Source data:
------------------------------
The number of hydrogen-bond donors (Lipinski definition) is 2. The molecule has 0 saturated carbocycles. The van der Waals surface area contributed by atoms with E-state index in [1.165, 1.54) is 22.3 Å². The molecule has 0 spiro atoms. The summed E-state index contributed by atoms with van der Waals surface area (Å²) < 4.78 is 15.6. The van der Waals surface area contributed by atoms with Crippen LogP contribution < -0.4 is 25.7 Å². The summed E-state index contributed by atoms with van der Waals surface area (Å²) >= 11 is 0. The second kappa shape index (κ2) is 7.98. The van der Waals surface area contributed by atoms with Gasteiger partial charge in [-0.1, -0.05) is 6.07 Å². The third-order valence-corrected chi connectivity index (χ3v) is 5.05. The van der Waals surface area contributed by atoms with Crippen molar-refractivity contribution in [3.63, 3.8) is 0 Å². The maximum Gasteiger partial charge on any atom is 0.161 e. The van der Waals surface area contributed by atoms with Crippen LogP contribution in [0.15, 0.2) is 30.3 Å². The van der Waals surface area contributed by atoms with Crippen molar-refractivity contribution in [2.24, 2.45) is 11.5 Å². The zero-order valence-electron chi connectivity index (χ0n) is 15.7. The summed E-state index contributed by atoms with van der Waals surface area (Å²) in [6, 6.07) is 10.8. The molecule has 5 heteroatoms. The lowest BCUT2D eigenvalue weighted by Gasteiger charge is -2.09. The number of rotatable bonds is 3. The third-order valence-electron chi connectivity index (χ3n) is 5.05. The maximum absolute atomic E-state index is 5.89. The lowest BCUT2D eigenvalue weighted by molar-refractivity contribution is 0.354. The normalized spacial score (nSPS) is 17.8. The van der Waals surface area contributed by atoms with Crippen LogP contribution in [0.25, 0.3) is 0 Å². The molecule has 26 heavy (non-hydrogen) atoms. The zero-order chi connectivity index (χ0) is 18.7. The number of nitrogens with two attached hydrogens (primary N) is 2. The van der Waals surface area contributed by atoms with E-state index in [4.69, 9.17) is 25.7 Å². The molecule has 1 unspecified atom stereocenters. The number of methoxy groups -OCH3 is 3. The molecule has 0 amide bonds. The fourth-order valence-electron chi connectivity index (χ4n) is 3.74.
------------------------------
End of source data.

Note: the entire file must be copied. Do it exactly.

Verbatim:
The number of hydrogen-bond donors (Lipinski definition) is 2. The molecule has 0 saturated carbocycles. The van der Waals surface area contributed by atoms with E-state index in [1.165, 1.54) is 22.3 Å². The molecule has 0 spiro atoms. The summed E-state index contributed by atoms with van der Waals surface area (Å²) < 4.78 is 15.6. The van der Waals surface area contributed by atoms with Crippen LogP contribution < -0.4 is 25.7 Å². The summed E-state index contributed by atoms with van der Waals surface area (Å²) >= 11 is 0. The second kappa shape index (κ2) is 7.98. The van der Waals surface area contributed by atoms with Gasteiger partial charge in [-0.1, -0.05) is 6.07 Å². The third-order valence-corrected chi connectivity index (χ3v) is 5.05. The van der Waals surface area contributed by atoms with Crippen molar-refractivity contribution in [3.63, 3.8) is 0 Å². The maximum Gasteiger partial charge on any atom is 0.161 e. The van der Waals surface area contributed by atoms with Crippen LogP contribution in [0.15, 0.2) is 30.3 Å². The van der Waals surface area contributed by atoms with Crippen molar-refractivity contribution in [2.24, 2.45) is 11.5 Å². The zero-order valence-electron chi connectivity index (χ0n) is 15.7. The summed E-state index contributed by atoms with van der Waals surface area (Å²) in [6, 6.07) is 10.8. The molecule has 5 heteroatoms. The lowest BCUT2D eigenvalue weighted by Gasteiger charge is -2.09. The number of rotatable bonds is 3. The third-order valence-electron chi connectivity index (χ3n) is 5.05. The maximum absolute atomic E-state index is 5.89. The lowest BCUT2D eigenvalue weighted by molar-refractivity contribution is 0.354. The normalized spacial score (nSPS) is 17.8. The van der Waals surface area contributed by atoms with Crippen LogP contribution in [0.25, 0.3) is 0 Å². The molecule has 26 heavy (non-hydrogen) atoms. The zero-order chi connectivity index (χ0) is 18.7. The number of nitrogens with two attached hydrogens (primary N) is 2. The van der Waals surface area contributed by atoms with E-state index in [4.69, 9.17) is 25.7 Å². The molecule has 1 unspecified atom stereocenters. The number of methoxy groups -OCH3 is 3. The molecule has 0 amide bonds. The fourth-order valence-electron chi connectivity index (χ4n) is 3.74.